Standard Lesson

Myth and Truth: Independence Day

3 - 5
Lesson Plan Type
Standard Lesson
Estimated Time
Three 50-minute sessions
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Most Americans think of the Fourth of July as Independence Day—but is it really the day the United States declared its independence? This lesson explores all the dates and stories associated with the Declaration of Independence, focusing on the reason there are so many different dates and signings of the document and why we celebrate the nation's birthday on July 4th rather than one of the other dates. Students first freewrite and discuss questions about how to tell truth from fiction. They then listen to the Schoolhouse Rock song “Fireworks” and discuss how information in the lyrics compares with what they know about the Independence Day holiday. Finally, students research to find the truth behind common myths about Independence Day and the signing of the Declaration of Independence and present their findings to the class.

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From Theory to Practice

In his reflection on teaching reading in the social studies classroom, Richard H. Chant asserts: "As much as content-area teachers need to enhance their students' reading proficiency, reading teachers can (and should) enhance subject matter content through their selection of strategies and texts." This lesson promotes just that by encouraging critical thinking and research to understand the historical context of a holiday.

Historical events and holidays frequently seem like absolute truth to students; yet behind such events are many possible truths, myths, and stories, allowing us to discover who we were as people and who we are today. Although few young people realize it, understanding these truths and myths illuminates the ways that their values and beliefs have been shaped by the stories they have grown up knowing, by the education they have received, and by the landscape within which they have lived. All these contexts have contributed to their world views as individuals, as members of families, and as members of communities.

Further Reading

Common Core Standards

This resource has been aligned to the Common Core State Standards for states in which they have been adopted. If a state does not appear in the drop-down, CCSS alignments are forthcoming.

State Standards

This lesson has been aligned to standards in the following states. If a state does not appear in the drop-down, standard alignments are not currently available for that state.

NCTE/IRA National Standards for the English Language Arts

  • 1. Students read a wide range of print and nonprint texts to build an understanding of texts, of themselves, and of the cultures of the United States and the world; to acquire new information; to respond to the needs and demands of society and the workplace; and for personal fulfillment. Among these texts are fiction and nonfiction, classic and contemporary works.
  • 2. Students read a wide range of literature from many periods in many genres to build an understanding of the many dimensions (e.g., philosophical, ethical, aesthetic) of human experience.
  • 3. Students apply a wide range of strategies to comprehend, interpret, evaluate, and appreciate texts. They draw on their prior experience, their interactions with other readers and writers, their knowledge of word meaning and of other texts, their word identification strategies, and their understanding of textual features (e.g., sound-letter correspondence, sentence structure, context, graphics).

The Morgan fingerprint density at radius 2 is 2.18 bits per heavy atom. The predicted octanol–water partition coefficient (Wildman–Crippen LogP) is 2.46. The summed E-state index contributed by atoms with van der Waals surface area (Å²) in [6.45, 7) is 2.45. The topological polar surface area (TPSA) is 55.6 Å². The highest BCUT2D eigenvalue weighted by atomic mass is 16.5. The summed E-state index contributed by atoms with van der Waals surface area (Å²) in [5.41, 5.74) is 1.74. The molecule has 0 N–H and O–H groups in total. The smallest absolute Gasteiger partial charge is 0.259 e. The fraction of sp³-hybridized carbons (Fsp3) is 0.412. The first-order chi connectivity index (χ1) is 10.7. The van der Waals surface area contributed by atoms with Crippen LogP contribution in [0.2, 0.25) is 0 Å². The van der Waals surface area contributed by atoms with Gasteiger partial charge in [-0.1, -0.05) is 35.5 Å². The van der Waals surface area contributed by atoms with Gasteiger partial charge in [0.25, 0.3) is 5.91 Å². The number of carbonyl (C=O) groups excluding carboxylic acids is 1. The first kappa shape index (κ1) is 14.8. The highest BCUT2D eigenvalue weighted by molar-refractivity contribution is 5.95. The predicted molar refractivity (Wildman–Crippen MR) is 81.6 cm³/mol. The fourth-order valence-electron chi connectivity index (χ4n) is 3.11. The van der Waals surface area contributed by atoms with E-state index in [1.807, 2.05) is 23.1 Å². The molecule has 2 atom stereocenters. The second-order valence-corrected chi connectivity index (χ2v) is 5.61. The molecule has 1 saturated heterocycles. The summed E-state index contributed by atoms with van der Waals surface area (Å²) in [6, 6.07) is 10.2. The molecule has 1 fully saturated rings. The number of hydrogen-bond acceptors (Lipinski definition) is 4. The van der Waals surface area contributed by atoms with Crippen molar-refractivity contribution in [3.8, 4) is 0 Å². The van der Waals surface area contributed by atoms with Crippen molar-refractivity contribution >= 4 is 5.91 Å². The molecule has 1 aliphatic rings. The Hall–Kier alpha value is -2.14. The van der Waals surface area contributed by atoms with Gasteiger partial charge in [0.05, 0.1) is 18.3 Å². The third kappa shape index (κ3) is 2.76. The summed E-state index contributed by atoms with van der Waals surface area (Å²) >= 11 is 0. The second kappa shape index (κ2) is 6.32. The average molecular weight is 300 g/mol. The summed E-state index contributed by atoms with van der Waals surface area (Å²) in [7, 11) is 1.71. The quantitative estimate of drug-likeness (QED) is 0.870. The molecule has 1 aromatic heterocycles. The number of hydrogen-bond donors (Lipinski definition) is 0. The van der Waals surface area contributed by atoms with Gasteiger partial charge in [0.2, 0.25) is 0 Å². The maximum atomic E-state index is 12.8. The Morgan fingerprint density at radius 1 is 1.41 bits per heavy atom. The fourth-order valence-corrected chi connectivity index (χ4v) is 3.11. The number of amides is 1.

• 9. Students develop an understanding of and respect for diversity in language use, patterns, and dialects across cultures, ethnic groups, geographic regions, and social roles.

Materials and Technology

  • Copies of the lyrics and/or the video for the Schoolhouse Rocks' cartoon "Fireworks!" Several options are available:

    • Book-Yohe, Tom. 1996. Schoolhouse Rock!: The Official Guide. Hyperion.

    • VHS-"Fireworks!" 1997. Schoolhouse Rock! - America Rock. Disney Studios.

  • Texts that explore the stories surrounding the Declaration of Independence. Possibilities include reference books, encyclopedias, and specific texts, examples of which appear in the Independence Day Book List. (optional)

  • General classroom supplies (paper, pens or pencils, chart paper or board, and so forth)

  • Copy of the Declaration of Independence for each group (available in most American literature anthologies, history books and encyclopedias, or online from the U.S. National Archives and Records Administration.)




  • Gather books and bookmark Websites from the Websites list. If computer access is not available, create printouts from the Websites for each group. Provide a copy of books for each group if resources allow. Groups may have slightly different reference resources (for instance, encyclopedias from different publishers), but all groups should have relatively the same collection of materials on hand. Naturally, you can encourage sharing among groups in the case of scarcer resources.

  • Make copies of the Common Myths about the Fourth of July handout and the Myth and Truth: The Declaration of Independence Presentation Rubric for all students or prepare overheads or chart paper with the information.

  • If students will use the tools to prepare their presentations, test the Printing Press and technical support page.
  • Student Objectives

    Students will

    • develop strategies for critically examining the origin and characteristics of myth.

    • develop an awareness of the diversities, similarities, and values in various cultural and story traditions related to the American Revolution.